They say that happiness is a new puppy! It can certainly be a joyful occasion when it’s done with careful attention to detail.
Let’s start with the assumption that all family members are in agreement and other pets are temperamentally and physically sound enough to handle a bit of chaos in their life.
Have an area already established for the new pup, with a crate or pen set up with toys and a bed. Don’t spend too much on a fancy dog bed at this stage — chances are first one is going to be destroyed anyway. An old clean towel or blanket will work just fine. This should be in a relatively quiet area, away from the main traffic in the house, but not totally isolated.
Stock up on essentials. You’ll need tons of paper towels, spray cleaners, carpet cleaners labeled as removing pet stains and odors, an enzyme-type cleaner such as Nature’s Miracle, and newspapers or “weewee pads” if you are training the pup to potty indoors. You’ll need chew toys — especially while the puppy is in that lovely “piranha chewing on everything and everybody” stage. Your pup will appreciate some soft toys to cuddle up with as well.
Ask the breeder what the puppy was being fed and have at least a week’s supply at home. You can change the diet if you wish but you’ll have to do it gradually over a week or so to avoid gastrointestinal upsets. Know ahead how you are going to handle housetraining. Establish a schedule for trips outdoors, and make sure they’re supervised to assure that the job gets done. Puppies have to “go” a lot!
Make an appointment with your veterinarian within a few days of arrival to make sure that Junior is in good health, free from parasites, and is scheduled for all the necessary vaccinations. The veterinarian is also a great source of information on nutrition, growth stages, teething, spaying or neutering, and general care. Your vet will also let you know when it is safe to take your puppy to a puppy kindergarten class. These provide the essential socialization and early training a puppy needs to become a great pet. They also provide help with housetraining, chewing, jumping and other issues.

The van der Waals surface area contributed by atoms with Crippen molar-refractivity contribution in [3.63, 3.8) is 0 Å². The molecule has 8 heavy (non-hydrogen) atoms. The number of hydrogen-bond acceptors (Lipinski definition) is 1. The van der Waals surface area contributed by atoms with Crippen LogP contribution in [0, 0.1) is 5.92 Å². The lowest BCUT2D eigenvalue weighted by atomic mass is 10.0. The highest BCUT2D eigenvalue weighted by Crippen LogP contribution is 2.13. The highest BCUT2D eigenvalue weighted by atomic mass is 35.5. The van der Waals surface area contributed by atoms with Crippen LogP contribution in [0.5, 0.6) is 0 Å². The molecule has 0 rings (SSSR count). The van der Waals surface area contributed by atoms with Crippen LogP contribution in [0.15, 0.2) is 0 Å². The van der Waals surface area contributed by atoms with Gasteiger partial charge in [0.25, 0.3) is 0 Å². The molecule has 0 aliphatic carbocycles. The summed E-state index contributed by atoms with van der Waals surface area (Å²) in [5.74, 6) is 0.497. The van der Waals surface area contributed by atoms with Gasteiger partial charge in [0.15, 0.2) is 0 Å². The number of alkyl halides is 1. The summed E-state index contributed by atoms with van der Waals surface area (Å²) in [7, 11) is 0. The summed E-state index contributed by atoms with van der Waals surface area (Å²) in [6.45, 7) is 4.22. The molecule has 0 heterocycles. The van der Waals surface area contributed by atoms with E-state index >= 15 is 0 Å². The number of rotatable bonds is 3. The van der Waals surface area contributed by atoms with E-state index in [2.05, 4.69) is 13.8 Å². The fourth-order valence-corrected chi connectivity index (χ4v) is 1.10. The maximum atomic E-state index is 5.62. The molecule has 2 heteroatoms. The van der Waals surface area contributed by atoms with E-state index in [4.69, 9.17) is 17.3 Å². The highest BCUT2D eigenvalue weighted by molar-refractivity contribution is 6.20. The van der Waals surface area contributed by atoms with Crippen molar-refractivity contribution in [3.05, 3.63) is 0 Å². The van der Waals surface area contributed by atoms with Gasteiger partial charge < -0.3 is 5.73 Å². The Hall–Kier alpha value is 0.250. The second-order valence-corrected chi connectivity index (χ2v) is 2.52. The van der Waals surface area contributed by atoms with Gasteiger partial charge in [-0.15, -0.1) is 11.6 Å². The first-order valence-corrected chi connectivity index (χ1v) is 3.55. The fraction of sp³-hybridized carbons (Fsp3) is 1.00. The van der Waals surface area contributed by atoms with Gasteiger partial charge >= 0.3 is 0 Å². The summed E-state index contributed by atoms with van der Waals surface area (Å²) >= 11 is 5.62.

If you already have dogs at home, you’ll have to manage the initial introduction. If you have multiple dogs, introduce them one by one, starting with the dog most likely to enjoy the new kid. Have someone hold the pup and let older dog investigate. The puppy can also be in a crate or cage for the introduction. If all seems well, put the pup down or let him out of the crate for the next step. If the older dog acts in an overly pushy manner, try to control it without getting too dramatic. Expect that the older dog may discipline the puppy if it gets too bold. Protect the puppy if necessary, but don’t overreact. The puppy will eventually learn that it can only go so far in its play. After introductions and time for puppy potty duties, put the pup in his area and then go lavish some extra love and attention on the older dogs. Let them know that their world hasn’t just come to an end.
You may encounter a few behavior glitches with your other dogs during the first weeks. Pushing and shoving for treats or food may increase. Dogs that have become more sedate with age may join in those crazy “Bozo runs” that puppies like so much. (In my house this means area rugs flying across the floor, lots of skidding, and the occasional collision with a wall, accompanied by lots of noise.) Some may get a bit more protective about their toys or beds. Some may act more needy than usual. When the puppy is pestering your other dogs too much, do them a favor and give the little guy a time-out in his crate.
I recently experienced the fun of adding a new member to my pack when I brought an Airedale puppy home from California. I knew my Lab mix, Kiri, would love Fergus as a playmate and I wasn’t worried about the Shih Tzu boys because they are tougher than they look. The dog I was worried about was tiny Lindsey, the 5-pound Chihuahua. I needn’t have worried. She and Fergus are best buddies. I often find them cuddled up together on the dog blanket near my woodstove. Everything worked out just fine, as I knew it would.
Dorothy Miner is a long-time dog obedience and tracking instructor and judge of canine events. She is a published author and contributes regular columns to several dog publications. She is currently a trainer at That Place for Pets.